Our 9-year-old daughter was recently officilly diagnosed with ADHD.
Our 15-year-old son has long had problems at home and school that fit ADHD:
-failure to turn in assignments
-playing video games or watching when he should be doing homework--he does this while we are in the same room! We walk by, catch him, and he denies it. Then we catch him again. And again.
-frequently interrupting speakers, including my wife and me
-impulsivity and poor decisions
-lying about things that he can not possible get away with--"Did you start the laundry?"
-Refusing to do chores
-Great difficulty getting out of bed--we often run late getting to work and have sometimes had to force him to walk to school after we left. Once, the school had to call the police to collect him around noon.
-Difficutly sleeping at appropriate times, but falling asleep an inappropriate times
-Blurting out mean things or things that will get him into trouble
-Lack of respect for our privacy
-"Discovering" things I have already told him. "The Griffon coaster stops at the top of the hill before it drops you! Loch Ness Monster has interlocking loops!"
-Not learning from past mistakes or consequences
A big problem is that he has refused to cooperate with therapists. He winds up going into the session and just saying everything is fine. (It is hard to believe, but he doesn't mention the fights with his mother.) We doubt he will cooperate with medication. But I don't think there will be substantial progress until we try to treat the underlying issues. (He already has an academic plan at school, but not specifically addressing ADHD.)
A big complication is that I believe my wife has ADHD. So consequences are not evenly enforced. Sometimes, she will shoot right to the biggest consquence ("Then you can't go to camp this summer!") and then have no more cards left to play. But he does go to camp, of course. Sometimes the punishment is no videogames for the day. After hours of me resisting his nudging to let him play, she decides to let him play without discussing it with me.
The ADHD also leads to her having extreme swings about him. She recently told me how much better he is doing in school this year. I cautioned her to not get her hopes up to high. Sure enough, she found out he did not make up a science test and has a 30 in the class. This was followed by a HUGE explosion and argument between them. She'll also expect too much, too soon. I try to focus on get the work done and turn it in, even if it is not going to get an A. Even when she tries to support this, however, my wife will always had that she KNOWS he can get As.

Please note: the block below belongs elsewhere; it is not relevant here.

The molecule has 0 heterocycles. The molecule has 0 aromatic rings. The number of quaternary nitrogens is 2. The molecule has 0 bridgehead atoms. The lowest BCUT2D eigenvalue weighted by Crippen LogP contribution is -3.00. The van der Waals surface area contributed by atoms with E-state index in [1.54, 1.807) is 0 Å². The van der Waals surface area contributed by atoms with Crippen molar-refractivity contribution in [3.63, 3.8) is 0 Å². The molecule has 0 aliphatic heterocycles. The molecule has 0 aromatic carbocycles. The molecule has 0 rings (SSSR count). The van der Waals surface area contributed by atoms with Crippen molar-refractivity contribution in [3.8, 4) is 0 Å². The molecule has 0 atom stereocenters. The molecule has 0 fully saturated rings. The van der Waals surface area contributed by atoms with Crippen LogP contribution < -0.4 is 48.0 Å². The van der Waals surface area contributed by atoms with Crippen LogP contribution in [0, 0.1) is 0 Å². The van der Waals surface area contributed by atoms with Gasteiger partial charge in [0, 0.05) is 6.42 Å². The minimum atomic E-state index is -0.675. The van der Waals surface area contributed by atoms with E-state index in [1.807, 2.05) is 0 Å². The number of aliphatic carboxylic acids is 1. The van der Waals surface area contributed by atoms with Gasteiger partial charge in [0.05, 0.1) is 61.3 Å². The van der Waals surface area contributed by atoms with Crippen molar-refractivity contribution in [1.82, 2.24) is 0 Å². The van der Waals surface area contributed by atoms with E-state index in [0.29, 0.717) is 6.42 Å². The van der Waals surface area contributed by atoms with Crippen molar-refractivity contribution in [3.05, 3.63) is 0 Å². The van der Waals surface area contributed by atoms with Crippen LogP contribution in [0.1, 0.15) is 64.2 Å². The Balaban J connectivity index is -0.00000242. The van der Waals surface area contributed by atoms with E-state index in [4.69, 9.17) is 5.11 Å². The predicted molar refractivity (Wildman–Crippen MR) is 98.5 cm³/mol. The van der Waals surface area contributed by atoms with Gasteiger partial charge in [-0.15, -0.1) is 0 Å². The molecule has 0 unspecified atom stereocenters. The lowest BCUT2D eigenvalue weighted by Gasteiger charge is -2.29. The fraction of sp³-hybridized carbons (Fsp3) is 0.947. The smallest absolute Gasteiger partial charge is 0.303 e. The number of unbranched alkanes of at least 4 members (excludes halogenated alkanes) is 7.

Back when I was struggling with my doctoral dissertation, my wife thought she was helping by telling me that she KNEW that I was going to finish it. I told her that what I needed was A empathy and validation of my feelings ("I can see why your so discouraged when you have so much farther to go and it is taking longer than you expected") and B recognition that I MIGHT NOT BE ABLE to finish it unless she changed some of her behavior (such as calling me several times in a row while I was trying to work or asking me to run errands because she forgot something.) Telling me she knew that I was going to finish it meant added pressure on me--I was really going to disappoint her! If it was so easy, then I must really be a screw-up if I didn't finish it! During this time I had what I call "the bus fantasy." The idea was simple: If I got hit by a bus crossing the street, I would surely have an excuse for not finishing and no one would look down upon me as a failure.
She has recently told me that she believes our daughter is "faking" or "exaggerating" some of her anxiety symptoms in order to get attention. OMG, I thought, how are we ever going to solve these problems if my wife refuses to believe that they are real? If she is just trying to get attention, then why not punish or shame her so she will "learn her lesson"? If we believe that she is truly having anxiety attacks, then we can get medical treatment and try to work with her in different ways than yelling and threatening punishments. The fact of the matter is that she has not "learned her lesson" from consequences and punishment.